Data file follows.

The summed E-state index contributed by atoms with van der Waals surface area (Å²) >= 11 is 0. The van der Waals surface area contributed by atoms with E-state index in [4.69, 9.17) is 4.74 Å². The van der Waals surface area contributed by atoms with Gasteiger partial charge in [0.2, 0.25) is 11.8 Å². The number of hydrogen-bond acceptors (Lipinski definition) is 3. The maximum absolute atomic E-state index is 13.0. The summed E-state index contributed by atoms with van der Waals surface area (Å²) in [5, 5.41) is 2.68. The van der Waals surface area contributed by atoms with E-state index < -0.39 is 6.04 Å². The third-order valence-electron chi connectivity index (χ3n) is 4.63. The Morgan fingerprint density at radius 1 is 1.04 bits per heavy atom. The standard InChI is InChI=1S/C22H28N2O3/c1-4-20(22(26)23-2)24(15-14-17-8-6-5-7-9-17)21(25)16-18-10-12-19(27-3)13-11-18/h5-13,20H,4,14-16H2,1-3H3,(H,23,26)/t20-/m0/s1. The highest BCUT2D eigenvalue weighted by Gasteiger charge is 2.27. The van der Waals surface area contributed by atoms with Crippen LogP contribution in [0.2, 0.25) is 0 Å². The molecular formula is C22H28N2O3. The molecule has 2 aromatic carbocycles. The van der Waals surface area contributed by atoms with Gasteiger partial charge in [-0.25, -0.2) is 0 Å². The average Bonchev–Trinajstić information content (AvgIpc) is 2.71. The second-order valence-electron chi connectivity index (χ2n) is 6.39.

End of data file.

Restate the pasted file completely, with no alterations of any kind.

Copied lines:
The summed E-state index contributed by atoms with van der Waals surface area (Å²) >= 11 is 0. The van der Waals surface area contributed by atoms with E-state index in [4.69, 9.17) is 4.74 Å². The van der Waals surface area contributed by atoms with Gasteiger partial charge in [0.2, 0.25) is 11.8 Å². The number of hydrogen-bond acceptors (Lipinski definition) is 3. The maximum absolute atomic E-state index is 13.0. The summed E-state index contributed by atoms with van der Waals surface area (Å²) in [5, 5.41) is 2.68. The van der Waals surface area contributed by atoms with E-state index < -0.39 is 6.04 Å². The third-order valence-electron chi connectivity index (χ3n) is 4.63. The Morgan fingerprint density at radius 1 is 1.04 bits per heavy atom. The standard InChI is InChI=1S/C22H28N2O3/c1-4-20(22(26)23-2)24(15-14-17-8-6-5-7-9-17)21(25)16-18-10-12-19(27-3)13-11-18/h5-13,20H,4,14-16H2,1-3H3,(H,23,26)/t20-/m0/s1. The highest BCUT2D eigenvalue weighted by Gasteiger charge is 2.27. The van der Waals surface area contributed by atoms with Crippen LogP contribution in [0.2, 0.25) is 0 Å². The molecular formula is C22H28N2O3. The molecule has 2 aromatic carbocycles. The van der Waals surface area contributed by atoms with Gasteiger partial charge in [-0.25, -0.2) is 0 Å². The average Bonchev–Trinajstić information content (AvgIpc) is 2.71. The second-order valence-electron chi connectivity index (χ2n) is 6.39.